Paul M. Willenberg
8 January, 1996
Senior Honors English
Monsieur Christensen
The Solipsistic Consciousness’ Reality
Through its Manifisting Dialectic

Kublai Kahn seeks greater consciousness. Even from the first line, “The Emperor of the Tartars does continue listening to the young Venetian with greater attention and curiosity than he shows any other messenger or explorer of his,” Kublai Kahn isolates Marco Polo because he is external from the Kingdom. The Kahn is Kahn of his Kingdom and thereby exists as the manifestation of his empire because his empire is only what he perceives. It is not that he sees what he wants, per se, but that he knows he can only see what he knows. Once we internalize a feeling or emotion we can then use it to qualify not only the things will encounter but to qualify our memory. Therefore he pays close attention to Marco Polo because Polo is a completely external reality unaffected by the Kahn. Polo becomes the catalyst for Kahn to explore a new level of exploration. The Kahn realizes what Polo represents while Polo is there. All of his revelations about cities and consciousness come as a result of the external force of Polo. Kublai Kahn, however, seems foolish. Polo is an opportunity to expand his options for qualifying and interpreting future and past ideas, objects, feelings or emotions. If it were true that we can only know what we already know then we would be born with an essence, a pre-programmed consciousness. Not so. We develop consciousness through interaction with external realities. We then add these to our ammunition to interpret more realities. Thus, Calvino suggests the past qualifies the future. We cannot be conscious and live from moment to moment, e.g., Meursault. He lacks definitive awareness because he lacks accurate interpretation and perception.
Each city exists as a separate, dynamic reality. Similarly, individual people have their own internal, individual, dynamic realities. If we think we know that there exists a difference between those other realities or cities or les autres, then we can call ourselves conscious. The cities explain Kahn’s quest for knowledge.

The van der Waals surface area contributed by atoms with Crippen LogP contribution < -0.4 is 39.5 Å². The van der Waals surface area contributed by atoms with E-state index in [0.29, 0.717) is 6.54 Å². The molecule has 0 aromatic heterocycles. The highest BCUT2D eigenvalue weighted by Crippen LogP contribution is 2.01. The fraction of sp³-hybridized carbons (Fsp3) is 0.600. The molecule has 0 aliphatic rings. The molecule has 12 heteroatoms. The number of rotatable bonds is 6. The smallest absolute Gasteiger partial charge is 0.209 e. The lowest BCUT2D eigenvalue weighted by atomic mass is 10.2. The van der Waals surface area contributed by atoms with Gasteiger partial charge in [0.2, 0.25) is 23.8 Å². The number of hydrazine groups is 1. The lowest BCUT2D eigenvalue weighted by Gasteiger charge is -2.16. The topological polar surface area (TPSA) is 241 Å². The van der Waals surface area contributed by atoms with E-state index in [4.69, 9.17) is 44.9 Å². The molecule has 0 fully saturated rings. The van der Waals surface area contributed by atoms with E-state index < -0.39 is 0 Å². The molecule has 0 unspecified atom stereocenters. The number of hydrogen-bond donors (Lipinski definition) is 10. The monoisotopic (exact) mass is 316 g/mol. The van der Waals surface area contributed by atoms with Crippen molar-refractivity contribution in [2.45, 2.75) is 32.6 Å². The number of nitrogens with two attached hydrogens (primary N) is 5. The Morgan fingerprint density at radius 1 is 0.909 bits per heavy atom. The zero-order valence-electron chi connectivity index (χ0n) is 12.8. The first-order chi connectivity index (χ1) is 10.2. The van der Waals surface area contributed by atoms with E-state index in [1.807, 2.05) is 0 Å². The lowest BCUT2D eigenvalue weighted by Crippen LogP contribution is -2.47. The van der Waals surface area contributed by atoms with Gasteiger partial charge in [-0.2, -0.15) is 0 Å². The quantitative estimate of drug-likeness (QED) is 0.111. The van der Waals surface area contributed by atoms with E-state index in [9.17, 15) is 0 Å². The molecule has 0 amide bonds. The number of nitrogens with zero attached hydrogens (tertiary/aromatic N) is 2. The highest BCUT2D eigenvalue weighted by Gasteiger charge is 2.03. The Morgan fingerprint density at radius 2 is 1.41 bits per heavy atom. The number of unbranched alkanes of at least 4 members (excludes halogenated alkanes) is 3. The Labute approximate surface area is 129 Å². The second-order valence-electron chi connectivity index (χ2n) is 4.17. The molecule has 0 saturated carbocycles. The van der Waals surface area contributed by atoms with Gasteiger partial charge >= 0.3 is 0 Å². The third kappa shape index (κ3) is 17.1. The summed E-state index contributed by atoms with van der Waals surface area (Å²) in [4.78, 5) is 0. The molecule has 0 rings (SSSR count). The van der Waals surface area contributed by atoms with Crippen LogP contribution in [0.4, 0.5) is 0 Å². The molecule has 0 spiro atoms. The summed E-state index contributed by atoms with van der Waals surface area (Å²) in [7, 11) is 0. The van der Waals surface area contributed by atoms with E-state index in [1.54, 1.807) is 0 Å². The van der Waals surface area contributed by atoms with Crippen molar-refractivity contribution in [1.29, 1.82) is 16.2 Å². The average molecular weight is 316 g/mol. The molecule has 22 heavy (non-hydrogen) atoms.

The chapters parallel the progression of communication between the Kahn and Polo. In order to be aware of self we must remember ourselves in a previous state. Calvino suggests there is no self that is not dynamic. We must also desire to be self aware. We could have many feelings and emotions but consciousness only accompanies the desire to become aware of our emotions and feelings. Calvino proposes that we are self aware because we want to be. Going back to other, external realities, we then have the desire to communicate not only our feelings and emotions but what we feel we have gained by them. Calvino submits that we think other people want to hear our perception of the external reality. Perhaps we cannot comprehend the essence of another’s interpretation since we can only learn through what we already know. When we choose to communicate we must interpret our perception of reality into signs (sometimes these signs are language) and then the interpreter must translate that into their qualification system. Thus signs become thin or narrow. The interpreter has a very thin or narrow perception of my original feeling emotion or idea. Realizing this terrible irony, the Kahn and Polo decide to trade: “From now on I shall describe the cities and you will tell me if they exist and are as I conceive them” (43). Because they recognize the utter futility of communication, they trade. What a consciousness sees or perceives with their senses and wishes to communicate must be translated into names. These names do not describe the object, idea, emotion, or feeling of the namer or of the interpreter, but the names are a common, imperfect medium for communication. Thus, the middle, or the external realities becomes “dead”. It ceases to matter because it does not exist in anyone’s consciousness except the “sky”. Chair: I perceive it, you perceive it, but it does not perceive itself. Even if it did have a consciousness of its own existence, it would be different from its true essence. Calvino affirms that essence is meaningless because of interpretation. The Kahn and Polo sit and have complete and total freedom of interpretation because perception becomes the only reality. Because our realities are constantly changing, that is, we continually perceive new things that we can use to qualify still more things, then our perception of reality not only becomes dynamic, but “continuous”. Everything I do or think affects my perception of reality, my consciousness. Thus, my, interpretation is hidden from every other individual reality. You cannot know my consciousness because it would be impossible for you to fully comprehend it. My dynamic, continuous reality not only transcends time and space, but is unique to me, it is mine.